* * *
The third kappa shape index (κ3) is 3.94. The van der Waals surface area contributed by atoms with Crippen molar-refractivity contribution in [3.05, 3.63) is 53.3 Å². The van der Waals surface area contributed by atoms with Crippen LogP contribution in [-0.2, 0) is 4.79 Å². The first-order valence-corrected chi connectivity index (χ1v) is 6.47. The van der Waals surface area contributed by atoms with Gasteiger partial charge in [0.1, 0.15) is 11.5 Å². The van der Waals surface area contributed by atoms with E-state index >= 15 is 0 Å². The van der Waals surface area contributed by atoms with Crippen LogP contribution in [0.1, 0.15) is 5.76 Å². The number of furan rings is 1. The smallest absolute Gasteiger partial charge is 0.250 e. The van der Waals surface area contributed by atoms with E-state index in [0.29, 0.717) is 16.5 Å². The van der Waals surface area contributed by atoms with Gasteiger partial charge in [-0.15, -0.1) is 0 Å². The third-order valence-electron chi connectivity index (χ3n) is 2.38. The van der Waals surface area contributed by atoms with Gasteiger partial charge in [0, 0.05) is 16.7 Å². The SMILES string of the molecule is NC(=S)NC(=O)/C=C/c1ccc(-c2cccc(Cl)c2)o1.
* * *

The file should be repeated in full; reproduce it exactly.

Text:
The third kappa shape index (κ3) is 3.94. The van der Waals surface area contributed by atoms with Crippen molar-refractivity contribution in [3.05, 3.63) is 53.3 Å². The van der Waals surface area contributed by atoms with Crippen LogP contribution in [-0.2, 0) is 4.79 Å². The first-order valence-corrected chi connectivity index (χ1v) is 6.47. The van der Waals surface area contributed by atoms with Gasteiger partial charge in [0.1, 0.15) is 11.5 Å². The van der Waals surface area contributed by atoms with E-state index >= 15 is 0 Å². The van der Waals surface area contributed by atoms with Crippen LogP contribution in [0.1, 0.15) is 5.76 Å². The number of furan rings is 1. The smallest absolute Gasteiger partial charge is 0.250 e. The van der Waals surface area contributed by atoms with E-state index in [0.29, 0.717) is 16.5 Å². The van der Waals surface area contributed by atoms with Gasteiger partial charge in [-0.15, -0.1) is 0 Å². The third-order valence-electron chi connectivity index (χ3n) is 2.38. The van der Waals surface area contributed by atoms with Gasteiger partial charge in [0, 0.05) is 16.7 Å². The SMILES string of the molecule is NC(=S)NC(=O)/C=C/c1ccc(-c2cccc(Cl)c2)o1.